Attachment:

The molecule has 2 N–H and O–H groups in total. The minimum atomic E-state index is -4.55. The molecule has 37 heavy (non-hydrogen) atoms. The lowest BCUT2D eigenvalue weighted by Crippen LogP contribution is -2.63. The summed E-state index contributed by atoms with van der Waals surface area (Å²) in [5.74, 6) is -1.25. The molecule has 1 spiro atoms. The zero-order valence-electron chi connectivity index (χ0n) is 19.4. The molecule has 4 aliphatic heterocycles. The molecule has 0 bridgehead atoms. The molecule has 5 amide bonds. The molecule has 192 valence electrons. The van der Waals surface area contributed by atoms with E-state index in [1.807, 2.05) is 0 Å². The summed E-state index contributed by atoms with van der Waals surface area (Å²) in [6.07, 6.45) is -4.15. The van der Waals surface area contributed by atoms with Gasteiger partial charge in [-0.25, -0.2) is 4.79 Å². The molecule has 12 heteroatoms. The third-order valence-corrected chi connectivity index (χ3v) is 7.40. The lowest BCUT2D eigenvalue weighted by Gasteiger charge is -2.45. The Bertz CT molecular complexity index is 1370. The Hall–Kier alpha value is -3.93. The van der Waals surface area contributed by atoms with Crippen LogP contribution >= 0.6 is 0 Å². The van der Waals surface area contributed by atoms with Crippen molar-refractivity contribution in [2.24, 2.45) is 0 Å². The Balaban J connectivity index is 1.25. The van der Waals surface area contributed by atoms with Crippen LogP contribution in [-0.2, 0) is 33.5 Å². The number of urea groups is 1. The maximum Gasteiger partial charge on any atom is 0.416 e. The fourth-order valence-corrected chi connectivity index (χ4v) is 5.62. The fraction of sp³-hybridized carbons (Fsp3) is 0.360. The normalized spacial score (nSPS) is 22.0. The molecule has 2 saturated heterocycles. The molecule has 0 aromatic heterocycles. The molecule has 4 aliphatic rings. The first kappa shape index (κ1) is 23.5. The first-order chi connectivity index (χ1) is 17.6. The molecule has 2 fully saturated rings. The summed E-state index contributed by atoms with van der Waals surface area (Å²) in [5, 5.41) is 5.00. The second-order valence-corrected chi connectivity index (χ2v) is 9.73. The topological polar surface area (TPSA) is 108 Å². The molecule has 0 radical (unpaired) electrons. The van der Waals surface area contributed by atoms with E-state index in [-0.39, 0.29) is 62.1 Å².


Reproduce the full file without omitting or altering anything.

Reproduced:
The molecule has 2 N–H and O–H groups in total. The minimum atomic E-state index is -4.55. The molecule has 37 heavy (non-hydrogen) atoms. The lowest BCUT2D eigenvalue weighted by Crippen LogP contribution is -2.63. The summed E-state index contributed by atoms with van der Waals surface area (Å²) in [5.74, 6) is -1.25. The molecule has 1 spiro atoms. The zero-order valence-electron chi connectivity index (χ0n) is 19.4. The molecule has 4 aliphatic heterocycles. The molecule has 0 bridgehead atoms. The molecule has 5 amide bonds. The molecule has 192 valence electrons. The van der Waals surface area contributed by atoms with E-state index in [1.807, 2.05) is 0 Å². The summed E-state index contributed by atoms with van der Waals surface area (Å²) in [6.07, 6.45) is -4.15. The van der Waals surface area contributed by atoms with Gasteiger partial charge in [-0.25, -0.2) is 4.79 Å². The molecule has 12 heteroatoms. The third-order valence-corrected chi connectivity index (χ3v) is 7.40. The lowest BCUT2D eigenvalue weighted by Gasteiger charge is -2.45. The Bertz CT molecular complexity index is 1370. The Hall–Kier alpha value is -3.93. The van der Waals surface area contributed by atoms with Crippen LogP contribution >= 0.6 is 0 Å². The van der Waals surface area contributed by atoms with Crippen molar-refractivity contribution in [2.24, 2.45) is 0 Å². The Balaban J connectivity index is 1.25. The van der Waals surface area contributed by atoms with Crippen LogP contribution in [-0.2, 0) is 33.5 Å². The number of urea groups is 1. The maximum Gasteiger partial charge on any atom is 0.416 e. The fourth-order valence-corrected chi connectivity index (χ4v) is 5.62. The fraction of sp³-hybridized carbons (Fsp3) is 0.360. The normalized spacial score (nSPS) is 22.0. The molecule has 2 saturated heterocycles. The molecule has 0 aromatic heterocycles. The molecule has 4 aliphatic rings. The first kappa shape index (κ1) is 23.5. The first-order chi connectivity index (χ1) is 17.6. The molecule has 2 fully saturated rings. The summed E-state index contributed by atoms with van der Waals surface area (Å²) in [5, 5.41) is 5.00. The second-order valence-corrected chi connectivity index (χ2v) is 9.73. The topological polar surface area (TPSA) is 108 Å². The molecule has 0 radical (unpaired) electrons. The van der Waals surface area contributed by atoms with E-state index in [-0.39, 0.29) is 62.1 Å².